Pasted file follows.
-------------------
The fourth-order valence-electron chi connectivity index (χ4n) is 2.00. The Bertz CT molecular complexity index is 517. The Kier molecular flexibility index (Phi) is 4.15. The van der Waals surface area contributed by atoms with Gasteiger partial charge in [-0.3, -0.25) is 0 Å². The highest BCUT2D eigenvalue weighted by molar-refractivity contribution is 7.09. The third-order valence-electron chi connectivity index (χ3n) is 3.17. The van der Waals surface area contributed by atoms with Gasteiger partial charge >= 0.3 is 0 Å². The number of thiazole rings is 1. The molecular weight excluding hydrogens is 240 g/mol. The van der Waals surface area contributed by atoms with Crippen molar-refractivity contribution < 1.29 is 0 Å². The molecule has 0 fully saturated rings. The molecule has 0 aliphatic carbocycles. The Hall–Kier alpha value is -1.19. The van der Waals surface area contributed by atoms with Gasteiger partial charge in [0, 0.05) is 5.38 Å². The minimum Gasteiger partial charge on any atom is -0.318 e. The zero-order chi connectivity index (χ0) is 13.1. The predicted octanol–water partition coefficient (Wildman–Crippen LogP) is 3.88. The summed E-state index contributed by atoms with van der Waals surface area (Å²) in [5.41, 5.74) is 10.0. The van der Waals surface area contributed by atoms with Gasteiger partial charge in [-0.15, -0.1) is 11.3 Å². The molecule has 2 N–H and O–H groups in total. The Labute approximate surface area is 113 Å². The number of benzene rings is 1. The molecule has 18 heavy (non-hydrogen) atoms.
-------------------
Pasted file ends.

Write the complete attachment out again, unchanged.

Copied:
The fourth-order valence-electron chi connectivity index (χ4n) is 2.00. The Bertz CT molecular complexity index is 517. The Kier molecular flexibility index (Phi) is 4.15. The van der Waals surface area contributed by atoms with Gasteiger partial charge in [-0.3, -0.25) is 0 Å². The highest BCUT2D eigenvalue weighted by molar-refractivity contribution is 7.09. The third-order valence-electron chi connectivity index (χ3n) is 3.17. The van der Waals surface area contributed by atoms with Gasteiger partial charge >= 0.3 is 0 Å². The number of thiazole rings is 1. The molecular weight excluding hydrogens is 240 g/mol. The van der Waals surface area contributed by atoms with Crippen molar-refractivity contribution < 1.29 is 0 Å². The molecule has 0 fully saturated rings. The molecule has 0 aliphatic carbocycles. The Hall–Kier alpha value is -1.19. The van der Waals surface area contributed by atoms with Gasteiger partial charge in [0, 0.05) is 5.38 Å². The minimum Gasteiger partial charge on any atom is -0.318 e. The zero-order chi connectivity index (χ0) is 13.1. The predicted octanol–water partition coefficient (Wildman–Crippen LogP) is 3.88. The summed E-state index contributed by atoms with van der Waals surface area (Å²) in [5.41, 5.74) is 10.0. The van der Waals surface area contributed by atoms with Gasteiger partial charge in [-0.15, -0.1) is 11.3 Å². The molecule has 2 N–H and O–H groups in total. The Labute approximate surface area is 113 Å². The number of benzene rings is 1. The molecule has 18 heavy (non-hydrogen) atoms.